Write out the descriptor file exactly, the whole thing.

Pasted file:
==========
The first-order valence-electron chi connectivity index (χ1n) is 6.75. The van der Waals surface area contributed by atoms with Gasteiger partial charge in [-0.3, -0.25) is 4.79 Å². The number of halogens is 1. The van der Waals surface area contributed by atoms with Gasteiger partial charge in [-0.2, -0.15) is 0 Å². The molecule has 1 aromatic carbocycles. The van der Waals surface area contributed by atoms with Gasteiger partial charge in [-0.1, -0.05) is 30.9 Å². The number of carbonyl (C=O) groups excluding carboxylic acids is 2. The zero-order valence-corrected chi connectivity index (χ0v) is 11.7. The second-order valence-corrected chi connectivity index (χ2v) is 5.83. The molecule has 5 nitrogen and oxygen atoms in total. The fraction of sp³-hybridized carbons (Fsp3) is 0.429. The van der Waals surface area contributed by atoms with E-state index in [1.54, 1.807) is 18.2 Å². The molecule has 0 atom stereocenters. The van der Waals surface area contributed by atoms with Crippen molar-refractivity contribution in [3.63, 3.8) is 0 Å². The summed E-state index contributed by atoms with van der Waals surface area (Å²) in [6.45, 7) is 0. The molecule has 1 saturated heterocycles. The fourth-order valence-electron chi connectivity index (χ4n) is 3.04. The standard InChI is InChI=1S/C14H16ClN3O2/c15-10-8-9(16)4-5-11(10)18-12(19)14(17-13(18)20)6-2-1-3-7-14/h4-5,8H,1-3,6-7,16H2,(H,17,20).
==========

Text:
The first-order valence-electron chi connectivity index (χ1n) is 6.75. The van der Waals surface area contributed by atoms with Gasteiger partial charge in [-0.3, -0.25) is 4.79 Å². The number of halogens is 1. The van der Waals surface area contributed by atoms with Gasteiger partial charge in [-0.2, -0.15) is 0 Å². The molecule has 1 aromatic carbocycles. The van der Waals surface area contributed by atoms with Gasteiger partial charge in [-0.1, -0.05) is 30.9 Å². The number of carbonyl (C=O) groups excluding carboxylic acids is 2. The zero-order valence-corrected chi connectivity index (χ0v) is 11.7. The second-order valence-corrected chi connectivity index (χ2v) is 5.83. The molecule has 5 nitrogen and oxygen atoms in total. The fraction of sp³-hybridized carbons (Fsp3) is 0.429. The van der Waals surface area contributed by atoms with E-state index in [1.54, 1.807) is 18.2 Å². The molecule has 0 atom stereocenters. The van der Waals surface area contributed by atoms with Crippen molar-refractivity contribution in [3.63, 3.8) is 0 Å². The summed E-state index contributed by atoms with van der Waals surface area (Å²) in [6.45, 7) is 0. The molecule has 1 saturated heterocycles. The fourth-order valence-electron chi connectivity index (χ4n) is 3.04. The standard InChI is InChI=1S/C14H16ClN3O2/c15-10-8-9(16)4-5-11(10)18-12(19)14(17-13(18)20)6-2-1-3-7-14/h4-5,8H,1-3,6-7,16H2,(H,17,20).